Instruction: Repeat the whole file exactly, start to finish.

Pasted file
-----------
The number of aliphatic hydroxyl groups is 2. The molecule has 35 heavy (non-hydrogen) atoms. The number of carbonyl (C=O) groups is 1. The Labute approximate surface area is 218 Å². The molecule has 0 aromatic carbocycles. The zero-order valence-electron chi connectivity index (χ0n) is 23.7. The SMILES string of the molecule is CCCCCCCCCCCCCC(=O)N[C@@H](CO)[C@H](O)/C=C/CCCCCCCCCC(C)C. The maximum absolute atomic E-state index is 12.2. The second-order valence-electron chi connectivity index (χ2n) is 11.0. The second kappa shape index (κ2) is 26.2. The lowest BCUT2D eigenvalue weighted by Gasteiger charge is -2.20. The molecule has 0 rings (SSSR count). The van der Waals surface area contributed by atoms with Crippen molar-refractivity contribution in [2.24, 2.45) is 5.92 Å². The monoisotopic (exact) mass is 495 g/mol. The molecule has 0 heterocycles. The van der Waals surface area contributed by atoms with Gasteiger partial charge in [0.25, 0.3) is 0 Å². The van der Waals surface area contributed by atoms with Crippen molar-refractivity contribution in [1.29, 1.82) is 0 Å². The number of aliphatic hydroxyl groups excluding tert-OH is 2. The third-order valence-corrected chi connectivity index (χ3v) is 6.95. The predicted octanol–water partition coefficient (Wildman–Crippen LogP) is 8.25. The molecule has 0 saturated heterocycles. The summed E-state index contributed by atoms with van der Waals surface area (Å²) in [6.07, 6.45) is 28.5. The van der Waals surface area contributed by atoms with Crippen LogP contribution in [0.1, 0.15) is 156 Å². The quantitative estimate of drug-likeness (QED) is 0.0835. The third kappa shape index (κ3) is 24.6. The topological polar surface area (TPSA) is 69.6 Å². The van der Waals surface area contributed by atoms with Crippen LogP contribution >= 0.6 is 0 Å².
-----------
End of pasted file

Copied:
The number of aliphatic hydroxyl groups is 2. The molecule has 35 heavy (non-hydrogen) atoms. The number of carbonyl (C=O) groups is 1. The Labute approximate surface area is 218 Å². The molecule has 0 aromatic carbocycles. The zero-order valence-electron chi connectivity index (χ0n) is 23.7. The SMILES string of the molecule is CCCCCCCCCCCCCC(=O)N[C@@H](CO)[C@H](O)/C=C/CCCCCCCCCC(C)C. The maximum absolute atomic E-state index is 12.2. The second-order valence-electron chi connectivity index (χ2n) is 11.0. The second kappa shape index (κ2) is 26.2. The lowest BCUT2D eigenvalue weighted by Gasteiger charge is -2.20. The molecule has 0 rings (SSSR count). The van der Waals surface area contributed by atoms with Crippen molar-refractivity contribution in [2.24, 2.45) is 5.92 Å². The monoisotopic (exact) mass is 495 g/mol. The molecule has 0 heterocycles. The van der Waals surface area contributed by atoms with Gasteiger partial charge in [0.25, 0.3) is 0 Å². The van der Waals surface area contributed by atoms with Crippen molar-refractivity contribution in [1.29, 1.82) is 0 Å². The number of aliphatic hydroxyl groups excluding tert-OH is 2. The third-order valence-corrected chi connectivity index (χ3v) is 6.95. The predicted octanol–water partition coefficient (Wildman–Crippen LogP) is 8.25. The molecule has 0 saturated heterocycles. The summed E-state index contributed by atoms with van der Waals surface area (Å²) in [6.07, 6.45) is 28.5. The van der Waals surface area contributed by atoms with Crippen LogP contribution in [0.1, 0.15) is 156 Å². The quantitative estimate of drug-likeness (QED) is 0.0835. The third kappa shape index (κ3) is 24.6. The topological polar surface area (TPSA) is 69.6 Å². The van der Waals surface area contributed by atoms with Crippen LogP contribution >= 0.6 is 0 Å².